B2B must get closer to the ways of doing things B2C by offering experiences to its customers and by coming out of “cold” profit-oriented speeches. At the time of Covid-19, it is time to enter the era of “Business-to-everyone”, advocates Christophe Marée, EO marketing director of Adobe.

We tend to pit B2B and B2C marketing against each other, as if they were two very separate worlds. On the one hand, there would be professional purchases: cold, technical and slow. And on the other, consumer consumption: impulsive, immediate and emotional. This dichotomy is no longer operative today, I am convinced of it. The convergence between our personal and professional practices is clear, driven by the wealth of new digital experiences, and more contextually by the Covid-19 crisis, which brings the two spheres together. Just imagine how many professional purchases took place from a private space in 2020 to see the erasure of the border. For marketers, it is time to move beyond the old shackles and enter the era of “Business-to-everyone”.

A historical divide

Before getting to the heart of the matter, a point of history is essential. B2B and B2C display traditional differences that are still largely valid today. B2C is the territory of impulse and emotional buying. Here, the brands focus the experience on the pleasure dimension. The act of purchasing is overwhelmingly individual, the cycles are short or instantaneous, and the contractual terms remain light. Result: the productions are accessible, the tone is more direct and the customization easy.

B2B must maneuver with other constraints. Decision-making is collaborative: it involves managers, but also IT, finance, users and of course purchasing. The direct consequence is a noticeable lengthening of purchasing cycles, which can extend over several years (in the construction sector for example). Here, rationality takes precedence over emotion. With suppliers, the effort is focused on demonstrating expertise. As a result, the speech is often colder, profit-oriented, and crafted in more technical language.

An inexorable convergence

After such a portrait, you would be entitled to answer me that the opposition between B2B and B2C deserves to continue. And I would answer you that you have to look at the meaning of the story. Where the oppositions that I have just presented fade away, the points of convergence multiply. The unavoidable presence of social networks has reinforced the influence of opinions and recommendations. In B2B today, our decision-making is largely dependent on expert opinion. They are in a way the “influencers” of our professional purchases. Customer loyalty is also a common issue. It is embodied in B2B as in B2C by an increasingly strong service dimension: support and after-sales service are more than ever the sinews of war.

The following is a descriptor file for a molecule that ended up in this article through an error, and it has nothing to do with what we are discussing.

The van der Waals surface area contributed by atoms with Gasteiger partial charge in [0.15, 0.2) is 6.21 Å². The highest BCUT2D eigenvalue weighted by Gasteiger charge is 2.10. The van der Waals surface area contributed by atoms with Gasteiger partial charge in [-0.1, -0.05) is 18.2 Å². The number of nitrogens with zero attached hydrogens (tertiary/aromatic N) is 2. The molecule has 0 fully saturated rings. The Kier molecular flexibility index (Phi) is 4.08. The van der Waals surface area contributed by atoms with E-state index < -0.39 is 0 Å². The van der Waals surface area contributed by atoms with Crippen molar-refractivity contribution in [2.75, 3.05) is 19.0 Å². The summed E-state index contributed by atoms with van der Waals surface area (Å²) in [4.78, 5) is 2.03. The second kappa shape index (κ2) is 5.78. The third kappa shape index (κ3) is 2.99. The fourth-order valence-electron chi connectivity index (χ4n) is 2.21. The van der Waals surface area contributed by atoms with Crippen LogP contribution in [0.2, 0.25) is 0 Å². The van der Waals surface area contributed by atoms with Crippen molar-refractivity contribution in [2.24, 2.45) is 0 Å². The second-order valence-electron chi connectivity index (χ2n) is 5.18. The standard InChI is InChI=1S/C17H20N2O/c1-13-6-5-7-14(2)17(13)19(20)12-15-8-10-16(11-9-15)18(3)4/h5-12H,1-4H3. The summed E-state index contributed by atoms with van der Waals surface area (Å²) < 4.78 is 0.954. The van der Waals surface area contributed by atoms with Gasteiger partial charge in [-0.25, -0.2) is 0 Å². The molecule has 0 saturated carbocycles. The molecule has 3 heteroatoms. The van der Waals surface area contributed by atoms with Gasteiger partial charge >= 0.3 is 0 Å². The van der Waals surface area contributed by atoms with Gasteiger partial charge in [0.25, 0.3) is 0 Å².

Most importantly, the convergence of ethical expectations is transforming the way we shop. The Creating Epic Customer Experiences study, conducted by Adobe, shows that 67% of B2B buyers consider a brand’s environmental commitments before making a purchase. In the same way as with individuals, professionals of bitumen importers in india today favor alignment of values, transparency, proximity, authenticity. Purchasing departments are increasingly aware of these issues.

Finally, the most marked convergence undoubtedly concerns experience. In the wake of a generalized digital transformation, professional and private buyers are now showing great demand on this subject. The question of contact points and interlocutors is crucial. The precision, relevance, and personalization of messages are essential. Before choosing a new partner, an element as essential as the quality of the website will strongly guide our a priori.

Only one option: action

For B2B – today less mature in terms of quality of experience – the urgency is for transformation. More resistant to change due to longer cycles, and the victim of a less direct relationship with the user, the sector has fallen behind. Very (too) factual, oblivious of the emotional dimension conveyed by a product and exceptional support, B2B marketing today displays a form of sadness. He must change to become more personal and attractive, and above all aim for a form of blamelessness of the experience. At Adobe, we have done a lot of work on the issue. Our website, which is 98% aimed at B2B, has been designed with a view to constantly renewing and personalizing content, based on visitor profiles. We use the technologies we develop on our own platform. Audience segmentation and the personalization of routes now allow us to optimize the relevance of our communications. On the issue of content, we align ourselves with B2C best practices, around digestible content, short videos or podcasts. In short, we see our prospect for what he is: a human with factual and technical expectations but also capable of emotion, averse to friction and ready to reward quality of experience.